It didn't long for Matt Farmer to realize how small a role he would play in Air Force's offense. One practice.

Prior to his arrival in Colorado Springs, the Falcons' coaches told him he may play running back or wide receiver. "But when I got here," Farmer said, "they told me I'd be a receiver. . . . Then, the first day I went out for practice, there were 19 other receivers."

That would have made for long odds if Air Force's offense used four wide receivers. Air Force features the run-oriented triple option.

"Going from touching the ball 20 times a game to maybe one, if your lucky, on JV is kind of an adjustment," said Farmer, who played tailback at Pella (Iowa) High School.

But Farmer has adjusted, and so have Air Force's coaches. The triple-option remains their primary offensive system, but Farmer has played a prominent enough role to have been selected to play in this season's Hula Bowl, a postseason all-star game for the nation's top seniors.

Last season, Farmer caught 35 passes for 650 yards--the most by a Falcon since Ken Carpenter in 1985--and was named second-team all-Western Athletic Conference. Going into Saturday's game against Navy at Redskins Stadium he has 16 receptions for 197 yards this season, helping the Falcons start 3-1.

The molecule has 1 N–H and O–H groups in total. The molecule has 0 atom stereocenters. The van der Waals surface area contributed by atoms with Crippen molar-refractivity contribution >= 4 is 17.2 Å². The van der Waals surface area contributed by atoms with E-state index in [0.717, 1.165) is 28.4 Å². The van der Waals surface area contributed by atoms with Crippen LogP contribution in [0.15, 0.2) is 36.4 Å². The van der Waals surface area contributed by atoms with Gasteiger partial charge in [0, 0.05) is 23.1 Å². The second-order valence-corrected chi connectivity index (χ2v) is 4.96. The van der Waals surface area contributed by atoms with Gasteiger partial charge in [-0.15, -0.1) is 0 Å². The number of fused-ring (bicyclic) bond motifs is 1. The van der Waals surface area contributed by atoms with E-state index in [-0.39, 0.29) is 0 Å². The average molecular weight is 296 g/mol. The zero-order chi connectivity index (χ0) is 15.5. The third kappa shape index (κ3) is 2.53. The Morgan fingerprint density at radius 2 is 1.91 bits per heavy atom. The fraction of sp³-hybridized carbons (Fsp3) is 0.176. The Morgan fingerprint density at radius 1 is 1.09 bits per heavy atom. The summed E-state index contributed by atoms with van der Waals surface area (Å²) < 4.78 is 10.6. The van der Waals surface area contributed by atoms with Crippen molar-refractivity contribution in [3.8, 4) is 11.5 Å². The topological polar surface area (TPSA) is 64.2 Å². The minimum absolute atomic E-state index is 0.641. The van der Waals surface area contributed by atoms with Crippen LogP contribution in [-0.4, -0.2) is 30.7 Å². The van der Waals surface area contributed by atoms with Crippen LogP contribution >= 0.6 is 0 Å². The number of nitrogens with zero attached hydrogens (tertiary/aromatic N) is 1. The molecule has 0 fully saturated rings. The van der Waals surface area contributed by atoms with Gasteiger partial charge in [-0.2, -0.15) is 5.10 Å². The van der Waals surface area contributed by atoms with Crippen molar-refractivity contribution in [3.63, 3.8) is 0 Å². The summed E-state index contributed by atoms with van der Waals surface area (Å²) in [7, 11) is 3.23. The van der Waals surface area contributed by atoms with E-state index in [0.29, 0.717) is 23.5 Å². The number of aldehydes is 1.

"I had no expectations of how well my career was going to go here," said Farmer, who is 6 feet 1, 195 pounds. "You just have to take advantage of the opportunities you get, because you don't get them very often."

He earned all-state honors as a high school senior, but was going to be no more than a recruited walk-on at Iowa, Nebraska or Northwestern. No Division I-A school offered him a scholarship.

"Basically, I made up my mind my senior year in high school that I was going to play Division I football, and that I wasn't going to accept anything less," Farmer said. "Had it come down to it, I would've paid for it and gone to one of those three schools, but the way it worked out I got a chance to come here, get a great education and play Division I football all at the same time."

Now, the psychology major is a top contributor on a team that has gone to bowl games the past two seasons, and defeated Washington in last season's Oahu Bowl.

"Matt would be a fine receiver in any offense," Air Force Coach Fisher DeBerry said. "He catches the ball well, and can do something with the ball after he catches it. Probably we're not very smart as coaches in that we don't get the ball more to him. We probably should be trying."

Farmer said he was somewhat shocked to learn prior to this season that he had been chosen to play in the Hula Bowl. The selection has opened his eyes to the possibility of an NFL career. He has heard scouts are looking at him, and he is eager for the chance to continue playing.

Though players are committed to serve the Air Force for five years after graduation, that time can be cut to as little as two years if a player is signed by an NFL team. For now, his goal is to help Air Force have another winning season.

"This offense isn't built around any one player," he said. "They're not going to make a real extra effort to get me the ball. I think they're just going to take what the defense gives us, and if that means throwing the ball to me then that's what we'll do."